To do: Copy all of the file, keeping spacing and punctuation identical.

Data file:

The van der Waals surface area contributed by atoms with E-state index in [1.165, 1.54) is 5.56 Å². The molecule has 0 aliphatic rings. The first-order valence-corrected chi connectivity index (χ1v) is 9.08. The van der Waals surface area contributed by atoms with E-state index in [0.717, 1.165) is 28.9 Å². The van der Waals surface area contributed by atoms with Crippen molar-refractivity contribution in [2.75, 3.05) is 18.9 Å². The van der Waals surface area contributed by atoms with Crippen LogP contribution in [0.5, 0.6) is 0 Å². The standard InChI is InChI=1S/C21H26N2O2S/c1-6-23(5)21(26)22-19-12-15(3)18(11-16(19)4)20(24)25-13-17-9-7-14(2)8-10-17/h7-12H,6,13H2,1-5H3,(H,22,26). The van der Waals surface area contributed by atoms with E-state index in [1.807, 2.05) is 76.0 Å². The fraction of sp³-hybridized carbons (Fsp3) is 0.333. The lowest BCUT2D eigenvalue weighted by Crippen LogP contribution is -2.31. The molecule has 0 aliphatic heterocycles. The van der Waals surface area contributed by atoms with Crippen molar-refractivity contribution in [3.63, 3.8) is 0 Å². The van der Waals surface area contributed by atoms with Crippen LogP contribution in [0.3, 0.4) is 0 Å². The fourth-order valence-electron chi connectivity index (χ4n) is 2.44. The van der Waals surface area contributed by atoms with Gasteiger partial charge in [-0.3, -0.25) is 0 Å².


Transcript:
The van der Waals surface area contributed by atoms with E-state index in [1.165, 1.54) is 5.56 Å². The molecule has 0 aliphatic rings. The first-order valence-corrected chi connectivity index (χ1v) is 9.08. The van der Waals surface area contributed by atoms with E-state index in [0.717, 1.165) is 28.9 Å². The van der Waals surface area contributed by atoms with Crippen molar-refractivity contribution in [2.75, 3.05) is 18.9 Å². The van der Waals surface area contributed by atoms with Crippen LogP contribution in [0.5, 0.6) is 0 Å². The standard InChI is InChI=1S/C21H26N2O2S/c1-6-23(5)21(26)22-19-12-15(3)18(11-16(19)4)20(24)25-13-17-9-7-14(2)8-10-17/h7-12H,6,13H2,1-5H3,(H,22,26). The van der Waals surface area contributed by atoms with E-state index in [1.807, 2.05) is 76.0 Å². The fraction of sp³-hybridized carbons (Fsp3) is 0.333. The lowest BCUT2D eigenvalue weighted by Crippen LogP contribution is -2.31. The molecule has 0 aliphatic heterocycles. The van der Waals surface area contributed by atoms with Crippen molar-refractivity contribution in [3.63, 3.8) is 0 Å². The van der Waals surface area contributed by atoms with Crippen LogP contribution in [0.3, 0.4) is 0 Å². The fourth-order valence-electron chi connectivity index (χ4n) is 2.44. The van der Waals surface area contributed by atoms with Gasteiger partial charge in [-0.3, -0.25) is 0 Å².